“New Dorp. New York” features Ezra from Vampire Weekend and we actually wrote it when we met for the first time. We were recording in Downtown Music Studios and it came out of a conversation we were having about rap music. He told me how he’d been a rapper at school in college, and that he’d written a rap that we could use. I thought, “Okay, that sounds interesting. You’re Ezra from Vampire Weekend, so let’s try that out.”
I didn’t know what New Dorp was until Ezra told me it was a place in Staten Island, NY. I think he just liked the idea behind the name. Later, I was telling my friend about the song, and my friend told me that he grew up in New Dorp—he went to school there! It suddenly gave this reality to it. The place actually existed. And what’s crazier is that my friend helped me connect with several of the rappers on this record, so it really drove everything home.
With this album I wanted to make things more like a band. I didn’t want to produce beats, send them to vocalists and then wait to see what happened when they sent the track back. Making music that way is disjointed. My first album wasn’t really like that either, but this one I definitely wanted to spend more time in the studio to create works that would never occur without being in the same room together at that time. For instance, with “New Dorp. New York” Ezra he came in with the lyrics and I came in with the kick drum out and it developed from there.
I wasn’t so sure this was going to be on the record because I already put out the instrumental version on my Transitions EP. On that release it’s titled “Resolute.” Weirdly, the instrumental version came before the vocal. I thought it sounded so well on it’s own that I should put it out without the vocal.
In a sort of blunt way, this track is me trying to write a UK garage track mixed with a Drake song. It’s a half-time UK dance track with a singer on it. The vocalist wants to remain unknown… well, at least more unknown than me [laughs].
Problem (Solved) [ft. Jessie Ware]
One of the things I tried to do on all the songs on this album was to interlink different vocalists. I linked the vocals from every song into at least two other tracks on the album, so there’s this effect across the record—whether you notice it or not—of different vocals underlying each song. The vocal might not be the feature point, but it’s somewhere hidden in it. For instance, you might be able to hear a little bit of Sampha or Caroline in this track, though Jessie is the main vocalist. Another one is “New Dorp. New York.” Ezra is the main vocalist but there’s there’s a vocal from Caroline Polachek. She’s singing backing vocals and Sampha is doing some underlays, though neither of them were in the studio when Ezra and I recorded the original track.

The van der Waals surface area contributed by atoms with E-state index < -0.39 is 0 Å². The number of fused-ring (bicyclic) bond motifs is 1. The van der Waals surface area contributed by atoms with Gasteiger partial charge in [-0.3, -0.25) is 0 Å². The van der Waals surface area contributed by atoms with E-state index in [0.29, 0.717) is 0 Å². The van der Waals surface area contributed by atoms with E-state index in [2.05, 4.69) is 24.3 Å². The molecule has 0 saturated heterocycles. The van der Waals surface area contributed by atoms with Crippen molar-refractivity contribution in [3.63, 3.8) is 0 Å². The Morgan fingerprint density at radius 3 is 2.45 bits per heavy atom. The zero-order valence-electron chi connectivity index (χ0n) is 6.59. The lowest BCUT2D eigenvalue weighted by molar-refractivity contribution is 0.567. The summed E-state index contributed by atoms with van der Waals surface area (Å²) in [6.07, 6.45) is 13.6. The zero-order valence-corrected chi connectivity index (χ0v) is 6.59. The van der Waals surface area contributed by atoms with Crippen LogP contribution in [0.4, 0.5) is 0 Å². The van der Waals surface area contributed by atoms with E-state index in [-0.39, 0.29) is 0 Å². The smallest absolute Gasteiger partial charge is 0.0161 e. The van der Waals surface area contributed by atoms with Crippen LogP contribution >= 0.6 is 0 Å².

Voices in My Head (ft. A$AP Ferg)
This one came about in three parts. I really wanted to write something like Radiohead’s “Pyramid Song,” with everything in it’s right place—that perfect kind of chord progression, so I recorded a riff on an upright piano. At the time I had been talking to Warpaint, a band whose musical ideas and albums I really respect, so I flew over to LA and jammed out a session in this place called “The Boat” recording studio, owned by Flea of the Red Hot Chili Peppers. I’ve been fascinated by the sound of live drum recordings in the 60s and the 70s, which no one does anymore. It’s expensive and in electronic music it doesn’t really fit anyway. So I got Stella, the drummer from Warpaint, to jam on some drums. I wanted to juxtapose those classic drum sounds with modern drum machine sounds.
Next, I came to New York we got A$AP Ferg in the studio. This was right after a night where we did some other session—the worst in the world. I’m not going to mention who the artist was, but I was so down, I was like, “I don’t want to see A$AP Ferg.” He turned up, and he was the most studious writer I think I’ve ever met. He just sat there and was like, “Yeah, I’m going to get this; I’m going to get it done. This track is the one.” It was only a bare-bones idea when he showed up—the piano and the drums—but we fleshed it out. I think it’s the first time A$AP Ferg’s ever written a song; I haven’t heard him sing before. It’s definitely one of my favorite tracks on the album.